Title: Clockwork Watch: The Arrival
Writer: Corey Brotherson, Yomi Ayeni
Artwork: Jennie Gyllblad
Available From: http://www.clockworkwatch.com/the-arrival
Released: Out now
RRP: £13 inc P&P UK £18 overseas
London 1802. Indian scientist Chan Ranbir arrives in the English capital with his wife and son, Janav. Janav's fascination with this strange new world is interrupted when his father unveils his greatest achievement. A sentient clockwork man that will be Janav's new friend.
Now I love me a bit of steampunk. Victoriana, fantastic heavy machinery, airships…I’m there. Steampunk is at the Lagrange point at the moment. It’s still underground enough to be cool but big enough to make its way into more mainstream media. It encourages people to become more creative and learn skills like leather making, sewing and crafting to make their costumes but if you’re not into that, there’re enough online retailers selling great stuff to cobble together an outfit of your choice. I’m sure Nerf are quite pleased with their additional gun sales too.
Steampunk is an idea that’s being adapted to many different formats such as music with the likes of Abney Park, gatherings like The Asylum, books such as Jonathan Green’s Pax Britannia series and even films like the recent retooling of The Three Musketeers. Hey, it had massive airships in it, I liked it. So with a format as versatile as this, it makes sense to see the genre represented in comic book form.
Clockwork Watch ticks the right trope boxes for things you’d like to see: Victorian setting, steam technology, automatons and the mixture of innovation and futurism that came with the birth of the industrial revolution. It also brings a nice little twist in that the main characters are not your usual expected gentlemen inventor types but rather a family from Calcutta who have been invited to England thanks to the father’s magnificent creation – a clockwork man. The story is told primarily from the child Janav’s point of view and we see his wide-eyed revelations at London society as he’s removed from his native land. In fact I found the whole thing to be very childlike from the simplistic scripting to the artwork that wouldn’t feel out of place in a children’s story book. I don’t mean that in a detrimental way, it’s a good introduction to a new world and the story they want to tell and there are still hints of something more sinister at work with an underclass of clockwork folk, or Clocks as they’re known, that have been ‘jailbroken’ as with modern mobile phones.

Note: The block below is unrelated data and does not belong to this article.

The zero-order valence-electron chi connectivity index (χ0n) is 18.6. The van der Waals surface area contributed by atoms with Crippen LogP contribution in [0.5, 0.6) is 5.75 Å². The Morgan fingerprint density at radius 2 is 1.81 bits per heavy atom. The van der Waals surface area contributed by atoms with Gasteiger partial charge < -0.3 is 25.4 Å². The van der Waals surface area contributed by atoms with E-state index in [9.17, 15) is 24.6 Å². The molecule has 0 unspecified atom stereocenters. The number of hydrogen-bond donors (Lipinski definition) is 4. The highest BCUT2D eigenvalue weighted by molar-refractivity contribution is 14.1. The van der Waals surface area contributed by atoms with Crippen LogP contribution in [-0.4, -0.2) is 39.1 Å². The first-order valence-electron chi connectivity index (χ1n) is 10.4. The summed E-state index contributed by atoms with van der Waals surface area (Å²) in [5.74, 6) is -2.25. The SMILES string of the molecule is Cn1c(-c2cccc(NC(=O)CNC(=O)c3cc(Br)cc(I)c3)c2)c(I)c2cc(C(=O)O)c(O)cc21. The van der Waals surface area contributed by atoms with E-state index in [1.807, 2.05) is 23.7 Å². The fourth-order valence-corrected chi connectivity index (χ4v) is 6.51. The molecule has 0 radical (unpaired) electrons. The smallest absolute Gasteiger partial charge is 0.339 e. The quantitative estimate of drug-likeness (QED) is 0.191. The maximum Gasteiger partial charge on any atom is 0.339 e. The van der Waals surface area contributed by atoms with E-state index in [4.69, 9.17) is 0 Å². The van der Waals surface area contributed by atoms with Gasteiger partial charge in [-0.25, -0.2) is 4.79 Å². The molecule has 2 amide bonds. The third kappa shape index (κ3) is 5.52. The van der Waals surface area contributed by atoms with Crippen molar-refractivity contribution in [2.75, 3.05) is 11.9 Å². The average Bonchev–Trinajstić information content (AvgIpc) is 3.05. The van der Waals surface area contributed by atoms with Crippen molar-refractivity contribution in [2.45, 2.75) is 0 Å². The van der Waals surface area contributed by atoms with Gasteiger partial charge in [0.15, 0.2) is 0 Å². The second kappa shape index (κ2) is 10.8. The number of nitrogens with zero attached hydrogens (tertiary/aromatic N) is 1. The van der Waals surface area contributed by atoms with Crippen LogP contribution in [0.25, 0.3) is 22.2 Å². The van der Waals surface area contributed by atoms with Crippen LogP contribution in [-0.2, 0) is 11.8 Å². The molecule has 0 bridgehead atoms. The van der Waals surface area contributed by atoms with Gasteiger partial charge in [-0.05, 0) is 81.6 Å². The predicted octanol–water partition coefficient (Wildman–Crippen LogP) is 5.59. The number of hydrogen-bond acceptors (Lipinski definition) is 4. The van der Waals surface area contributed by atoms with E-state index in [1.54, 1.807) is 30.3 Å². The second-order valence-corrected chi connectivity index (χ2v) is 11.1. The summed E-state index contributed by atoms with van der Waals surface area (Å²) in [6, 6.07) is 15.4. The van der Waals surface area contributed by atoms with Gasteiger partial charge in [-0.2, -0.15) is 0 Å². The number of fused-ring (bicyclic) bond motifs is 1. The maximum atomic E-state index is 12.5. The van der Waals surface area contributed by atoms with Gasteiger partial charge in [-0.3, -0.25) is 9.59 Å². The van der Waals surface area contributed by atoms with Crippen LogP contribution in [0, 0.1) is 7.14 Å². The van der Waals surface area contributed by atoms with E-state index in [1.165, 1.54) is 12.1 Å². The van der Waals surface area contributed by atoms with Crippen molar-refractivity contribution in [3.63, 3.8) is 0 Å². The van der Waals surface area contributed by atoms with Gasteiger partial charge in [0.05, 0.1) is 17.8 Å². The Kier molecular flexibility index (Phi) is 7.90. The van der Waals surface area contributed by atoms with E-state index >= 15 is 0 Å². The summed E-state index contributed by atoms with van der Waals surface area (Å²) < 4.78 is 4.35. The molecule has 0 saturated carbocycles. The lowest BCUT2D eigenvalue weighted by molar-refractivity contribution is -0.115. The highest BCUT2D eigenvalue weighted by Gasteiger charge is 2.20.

As mentioned earlier, steampunk is emerging in many media formats and that seems to be the goal here too. The Arrival is the first of three proposed graphic novels “setting the scene for a three-year long transmedia experience” that the makers will hope to include interactive promenade theatre, live events, role-play, online adventures, an interactive book and feature film. The comic also comes with some great extras in the form of newspaper articles and lovely posters designed in the style of the book as well as notes on and breakdowns of the artwork and concept sketches which again tap into the DIY aesthetic of the movement, and which you can also find on their website, http://www.clockworkwatch.com/.
There is a lot of ambition here and they do well in not bombarding you with all their ideas at once and keeping the story simple and engaging. The comic has all the things I admire about steampunk: creativity, innovation, enthusiasm and friendliness and I hope they get to see all the work here come to fruition.